About Q Fever

Q fever is a disease caused by bacteria that is spread to humans from animals. It can cause flu-like symptoms that can be severe. Some people experience long-term health issues following infection.

Cattle, sheep and goats are the main sources of infection; however, a wide range of domestic and wild animals can spread the infection to humans. Infected animals usually do not appear to be sick.

Most infections occur from breathing in air or dust contaminated with Q fever bacteria from animal birth fluids, tissues or excretions. The bacteria survive well in air, soil and dust and can infect animal products and materials such as clothing and straw.

Who should receive the Q Fever vaccine?

  • People aged 15 or over who work in high risk areas should receive the Q Fever vaccine. E.g. abattoir workers, veterinarians, dog and cat breeders, laboratory personnel, farm workers and others exposed to at-risk animals such as cattle, goats, sheep, bandicoots and kangaroos.
  • People who live, work or visit regional or rural areas should consider vaccination as infection can occur by inhaling particles and dust in the environment
  • Your GP will help you decide if vaccination is right for you

Who may not be able to receive the Q Fever vaccine?

  • People with a known allergy to egg proteins
  • Children younger than 15, pregnant women and people with a weakened immune system should obtain specialist advice before considering vaccination
  • See your GP to discuss your options

Stages of Q Fever vaccination

Q Fever vaccination will generally require a minimum of 2 visits to the practice

1st Visit – Pre-vaccination screening

To avoid the risk of a severe reaction, the Q Fever vaccine should only be given to those who have not been in contact with the bacteria in the past. As a result, pre-vaccination screening is required and includes:

  • A blood test to check for immunity
  • Appointment with your doctor about Q Fever infection or past vaccination
  • Skin test to check for immunity (if not contraindicated)
2nd Visit – Vaccination
  • 7 days after your skin test, your doctor will examine the test site and determine if you can receive the Q Fever vaccine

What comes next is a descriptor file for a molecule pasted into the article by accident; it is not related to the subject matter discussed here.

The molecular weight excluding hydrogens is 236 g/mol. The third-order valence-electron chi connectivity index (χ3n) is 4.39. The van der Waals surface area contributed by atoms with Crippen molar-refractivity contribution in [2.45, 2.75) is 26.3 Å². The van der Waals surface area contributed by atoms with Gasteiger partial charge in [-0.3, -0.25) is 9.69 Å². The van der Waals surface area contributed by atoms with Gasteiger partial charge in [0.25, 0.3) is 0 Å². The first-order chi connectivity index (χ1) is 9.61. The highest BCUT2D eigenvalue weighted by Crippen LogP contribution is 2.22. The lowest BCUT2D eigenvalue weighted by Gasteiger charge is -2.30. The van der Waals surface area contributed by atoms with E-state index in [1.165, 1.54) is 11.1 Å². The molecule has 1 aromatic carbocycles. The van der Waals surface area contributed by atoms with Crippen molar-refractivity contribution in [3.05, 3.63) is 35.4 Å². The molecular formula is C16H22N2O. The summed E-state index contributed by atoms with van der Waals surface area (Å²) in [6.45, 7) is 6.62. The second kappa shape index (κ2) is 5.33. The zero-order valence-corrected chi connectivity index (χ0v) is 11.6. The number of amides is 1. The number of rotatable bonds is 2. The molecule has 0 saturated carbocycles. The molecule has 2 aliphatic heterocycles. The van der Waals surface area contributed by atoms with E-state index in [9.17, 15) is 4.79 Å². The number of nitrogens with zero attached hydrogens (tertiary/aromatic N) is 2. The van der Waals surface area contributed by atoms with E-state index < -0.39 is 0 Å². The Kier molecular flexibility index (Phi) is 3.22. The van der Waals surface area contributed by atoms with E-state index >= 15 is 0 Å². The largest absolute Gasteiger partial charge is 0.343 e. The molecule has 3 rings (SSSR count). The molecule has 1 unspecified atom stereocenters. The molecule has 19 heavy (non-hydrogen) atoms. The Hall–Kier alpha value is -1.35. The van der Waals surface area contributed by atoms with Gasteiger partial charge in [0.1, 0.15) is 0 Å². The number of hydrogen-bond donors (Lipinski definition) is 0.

• If indicated, you will receive the vaccine at this visit

Australian Q Fever Register

  • Sinnamon Park Medical Centre is an approved organisation to access and use the Q Fever Register
  • Your doctor and our friendly admin support team can assist you with registration and sending results to the register

Important points to consider with Q Fever vaccination

  • A minimum of 2 visits are required to complete the vaccination process
  • It is important that your second visit occurs 7 days after your first (you may need to check that your timetable will allow for this)
  • To reduce the number of visits required, it is important that you complete your blood test at least 3 working days before your first visit. Talk to our reception team about arranging your blood test referral prior to your first appointment.
  • There are costs involved for Q Fever vaccination and include:
    • Blood test (check with your pathology provider)
    • Doctor appointment costs (please enquire at reception)
    • If required, purchase of the Q Fever skin test and vaccine (please enquire at reception)
    • Costs are generally tax deductible for most at-risk occupations
  • Please allocate 60-90 minutes for each visit, as you will be asked to remain at the practice for up to 30 minutes after receiving the Q Fever skin test and vaccine – consider bringing a good book!
  • It takes approximately 2 weeks for the vaccine to become effective

Through continuing medical education, our independent doctors provide advanced care in a traditional environment.





When was your last check-up?

With modern, busy lifestyles, it’s easy to neglect your health as you try to put everyone else’s needs first. Our caring practice gives you access to experienced independent doctors and health professionals to care for you and your entire family. Regular visits to the doctor will depend on your age and general health, but they are important to make sure any health issues don’t go undiscovered.

Dr Margaret Hall